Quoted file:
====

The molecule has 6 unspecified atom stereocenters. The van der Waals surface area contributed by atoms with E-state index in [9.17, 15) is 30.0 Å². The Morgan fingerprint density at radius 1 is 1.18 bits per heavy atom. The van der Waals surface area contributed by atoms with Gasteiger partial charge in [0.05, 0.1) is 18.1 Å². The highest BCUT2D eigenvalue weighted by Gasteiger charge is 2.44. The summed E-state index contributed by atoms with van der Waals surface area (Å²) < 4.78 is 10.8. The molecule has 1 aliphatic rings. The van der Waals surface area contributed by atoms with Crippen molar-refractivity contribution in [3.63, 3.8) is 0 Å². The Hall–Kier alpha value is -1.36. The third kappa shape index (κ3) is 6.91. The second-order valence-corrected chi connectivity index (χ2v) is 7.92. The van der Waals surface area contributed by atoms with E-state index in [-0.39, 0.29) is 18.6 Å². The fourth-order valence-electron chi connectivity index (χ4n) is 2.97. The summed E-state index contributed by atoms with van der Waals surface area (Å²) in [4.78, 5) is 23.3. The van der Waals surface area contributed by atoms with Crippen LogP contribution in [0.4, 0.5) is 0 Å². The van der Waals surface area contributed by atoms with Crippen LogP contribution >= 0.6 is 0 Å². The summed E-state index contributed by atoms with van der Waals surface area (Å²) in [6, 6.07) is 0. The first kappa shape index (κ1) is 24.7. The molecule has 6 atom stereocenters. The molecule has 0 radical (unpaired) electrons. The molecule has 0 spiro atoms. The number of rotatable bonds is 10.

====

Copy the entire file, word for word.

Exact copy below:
The molecule has 6 unspecified atom stereocenters. The van der Waals surface area contributed by atoms with E-state index in [9.17, 15) is 30.0 Å². The Morgan fingerprint density at radius 1 is 1.18 bits per heavy atom. The van der Waals surface area contributed by atoms with Gasteiger partial charge in [0.05, 0.1) is 18.1 Å². The highest BCUT2D eigenvalue weighted by Gasteiger charge is 2.44. The summed E-state index contributed by atoms with van der Waals surface area (Å²) < 4.78 is 10.8. The molecule has 1 aliphatic rings. The van der Waals surface area contributed by atoms with Crippen molar-refractivity contribution in [3.63, 3.8) is 0 Å². The Hall–Kier alpha value is -1.36. The third kappa shape index (κ3) is 6.91. The second-order valence-corrected chi connectivity index (χ2v) is 7.92. The van der Waals surface area contributed by atoms with E-state index in [-0.39, 0.29) is 18.6 Å². The fourth-order valence-electron chi connectivity index (χ4n) is 2.97. The summed E-state index contributed by atoms with van der Waals surface area (Å²) in [4.78, 5) is 23.3. The van der Waals surface area contributed by atoms with Crippen LogP contribution in [0.4, 0.5) is 0 Å². The van der Waals surface area contributed by atoms with Crippen LogP contribution >= 0.6 is 0 Å². The summed E-state index contributed by atoms with van der Waals surface area (Å²) in [6, 6.07) is 0. The first kappa shape index (κ1) is 24.7. The molecule has 6 atom stereocenters. The molecule has 0 radical (unpaired) electrons. The molecule has 0 spiro atoms. The number of rotatable bonds is 10.